The origin story of the phrase “the hero’s journey” comes from Joseph Campbell’s work and his book “A Hero with a Thousand Faces”. Campbell took a look at myths and stories across many different cultures and throughout history for similarities. It brings forward questions like: What makes a story a story? and What makes stories so important to humans? Campbell has been a conscious influence on everything from “Star Wars” to “Community”, and a subconscious influence on countless others.
His work is basically, exactly my jam. These are the questions I ponder and struggle with and argue about with friends and loved ones.
His work is used as a kind of writer’s 101. When you’re stuck, or the story isn’t working, or you don’t know what should happen next, check your story against the framework of “The Hero’s Journey”.
The thing is, I worry that some heroes are left out of this model. Like maybe the heroes from my stories?
Now I am not an expert in this model. I have not read the entire book, watched the PBS special or done more than glancing homework on this topic. So it is possible that the form is wide enough to include the stories I think are missing. But I want to examine it more closely.
I’ve been coming up against this problem in my own writing. Because, generally speaking, Heroes take action.
Duh. Obviously. Except in every first draft I have ever written my main characters don’t take action. They think and consider and react to the world around them. CLASSIC newbie writing behavior and PAINFUL to read.
Okay so clearly it is my inexperience that is the problem, not brilliant Joseph Campbell. EXCEPT…
In college, I took a memorable four-week elective course on “women in myth and fairy tale” It was a friggin’ great class. I vividly recall our professor offering a definition of the difference between Heroes and Heroines. Heroes take action. Heroines endure. Jack climbs a beanstalk to get the treasure. Sleeping Beauty sleeps in captivity for 100 years before she can marry the prince.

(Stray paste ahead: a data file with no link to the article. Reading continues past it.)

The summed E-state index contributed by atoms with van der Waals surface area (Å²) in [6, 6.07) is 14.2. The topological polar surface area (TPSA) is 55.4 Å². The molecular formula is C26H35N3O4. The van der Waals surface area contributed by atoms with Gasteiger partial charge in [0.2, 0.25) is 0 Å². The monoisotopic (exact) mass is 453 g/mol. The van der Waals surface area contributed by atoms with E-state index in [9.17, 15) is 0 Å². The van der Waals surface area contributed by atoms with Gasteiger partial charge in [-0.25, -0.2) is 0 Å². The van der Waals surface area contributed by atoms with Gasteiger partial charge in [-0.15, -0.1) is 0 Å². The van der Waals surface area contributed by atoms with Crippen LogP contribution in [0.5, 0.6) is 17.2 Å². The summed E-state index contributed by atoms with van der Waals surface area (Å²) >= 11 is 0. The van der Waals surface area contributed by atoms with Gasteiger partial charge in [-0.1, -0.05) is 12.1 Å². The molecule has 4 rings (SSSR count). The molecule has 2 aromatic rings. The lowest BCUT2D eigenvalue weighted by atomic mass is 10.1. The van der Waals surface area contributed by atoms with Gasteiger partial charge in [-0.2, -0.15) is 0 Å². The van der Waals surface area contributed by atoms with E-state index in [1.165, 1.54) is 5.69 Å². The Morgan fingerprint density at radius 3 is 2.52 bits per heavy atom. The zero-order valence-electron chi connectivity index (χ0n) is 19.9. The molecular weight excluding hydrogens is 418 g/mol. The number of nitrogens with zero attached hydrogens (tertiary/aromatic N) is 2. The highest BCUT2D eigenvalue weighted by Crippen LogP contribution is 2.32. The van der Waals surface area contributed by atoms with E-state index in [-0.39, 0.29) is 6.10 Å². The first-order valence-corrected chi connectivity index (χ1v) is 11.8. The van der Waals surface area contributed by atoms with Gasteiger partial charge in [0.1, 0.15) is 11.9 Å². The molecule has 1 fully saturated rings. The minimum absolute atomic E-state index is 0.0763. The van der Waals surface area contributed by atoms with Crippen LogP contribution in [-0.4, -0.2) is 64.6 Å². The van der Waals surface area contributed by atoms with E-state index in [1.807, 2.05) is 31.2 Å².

These archetypes are not necessarily always along gender lines. For example in Lord of the Rings, Aragorn is reforging swords and leading armies. (Very Hero-ish) While Frodo is being carried up a mountain with a piece of jewelry that it trying to steal his soul. (Very Heroine-ish) Yet both of these heroes fit the Campbell “Heroes Journey” Archetype of going away into the unknown world and returning changed.
You know who doesn’t return changed? Samwise Mother-Flippin’ Gamgee, that’s who.
Sam returns to the shire (essentially) unchanged. He is heroic in that he takes actions to protect himself and his friends. He is Heroineic (new word!
#ShakespearingItUp) when he endures the trials of leaving the home he loves (and for a while carrying a soul-sucking ring).
And yet, I don’t think there is a classic heroes journey for Sam.
Which brings me to conclude. Maybe Campbell’s framework doesn’t work for EVERY story or EVERY hero. But perhaps those other stories and kinds of hero are for more advanced authors. Maybe there is a reason to send newbie writers like me to Campbell.
Get the basics first. Break the rules later on.